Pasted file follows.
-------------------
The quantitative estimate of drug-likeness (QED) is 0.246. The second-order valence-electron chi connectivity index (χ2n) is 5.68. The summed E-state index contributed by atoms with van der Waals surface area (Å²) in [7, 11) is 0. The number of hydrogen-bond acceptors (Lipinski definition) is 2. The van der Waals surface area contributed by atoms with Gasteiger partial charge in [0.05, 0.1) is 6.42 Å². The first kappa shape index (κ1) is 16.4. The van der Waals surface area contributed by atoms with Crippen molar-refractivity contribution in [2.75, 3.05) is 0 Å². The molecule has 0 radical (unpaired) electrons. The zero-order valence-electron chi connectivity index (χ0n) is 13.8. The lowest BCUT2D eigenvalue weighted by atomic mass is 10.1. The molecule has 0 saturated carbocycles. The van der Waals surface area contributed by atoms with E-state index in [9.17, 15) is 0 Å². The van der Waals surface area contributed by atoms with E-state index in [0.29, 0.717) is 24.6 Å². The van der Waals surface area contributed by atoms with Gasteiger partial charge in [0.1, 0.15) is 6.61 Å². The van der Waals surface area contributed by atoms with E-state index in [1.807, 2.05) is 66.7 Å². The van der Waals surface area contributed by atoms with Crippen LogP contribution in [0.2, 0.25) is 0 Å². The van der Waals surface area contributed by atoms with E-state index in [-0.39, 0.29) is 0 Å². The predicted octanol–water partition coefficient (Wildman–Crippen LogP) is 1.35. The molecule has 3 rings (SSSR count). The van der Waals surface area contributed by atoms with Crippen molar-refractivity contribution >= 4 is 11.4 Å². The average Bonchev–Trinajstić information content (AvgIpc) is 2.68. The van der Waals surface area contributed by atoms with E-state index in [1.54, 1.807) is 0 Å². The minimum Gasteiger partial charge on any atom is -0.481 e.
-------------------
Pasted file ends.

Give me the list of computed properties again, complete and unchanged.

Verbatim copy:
The quantitative estimate of drug-likeness (QED) is 0.246. The second-order valence-electron chi connectivity index (χ2n) is 5.68. The summed E-state index contributed by atoms with van der Waals surface area (Å²) in [7, 11) is 0. The number of hydrogen-bond acceptors (Lipinski definition) is 2. The van der Waals surface area contributed by atoms with Gasteiger partial charge in [0.05, 0.1) is 6.42 Å². The first kappa shape index (κ1) is 16.4. The van der Waals surface area contributed by atoms with Crippen molar-refractivity contribution in [2.75, 3.05) is 0 Å². The molecule has 0 radical (unpaired) electrons. The zero-order valence-electron chi connectivity index (χ0n) is 13.8. The lowest BCUT2D eigenvalue weighted by atomic mass is 10.1. The molecule has 0 saturated carbocycles. The van der Waals surface area contributed by atoms with E-state index in [9.17, 15) is 0 Å². The van der Waals surface area contributed by atoms with E-state index in [0.29, 0.717) is 24.6 Å². The van der Waals surface area contributed by atoms with Gasteiger partial charge in [0.1, 0.15) is 6.61 Å². The van der Waals surface area contributed by atoms with E-state index in [1.807, 2.05) is 66.7 Å². The van der Waals surface area contributed by atoms with Crippen LogP contribution in [0.2, 0.25) is 0 Å². The van der Waals surface area contributed by atoms with E-state index in [-0.39, 0.29) is 0 Å². The predicted octanol–water partition coefficient (Wildman–Crippen LogP) is 1.35. The molecule has 3 rings (SSSR count). The van der Waals surface area contributed by atoms with Crippen molar-refractivity contribution >= 4 is 11.4 Å². The average Bonchev–Trinajstić information content (AvgIpc) is 2.68. The van der Waals surface area contributed by atoms with E-state index in [1.54, 1.807) is 0 Å². The minimum Gasteiger partial charge on any atom is -0.481 e.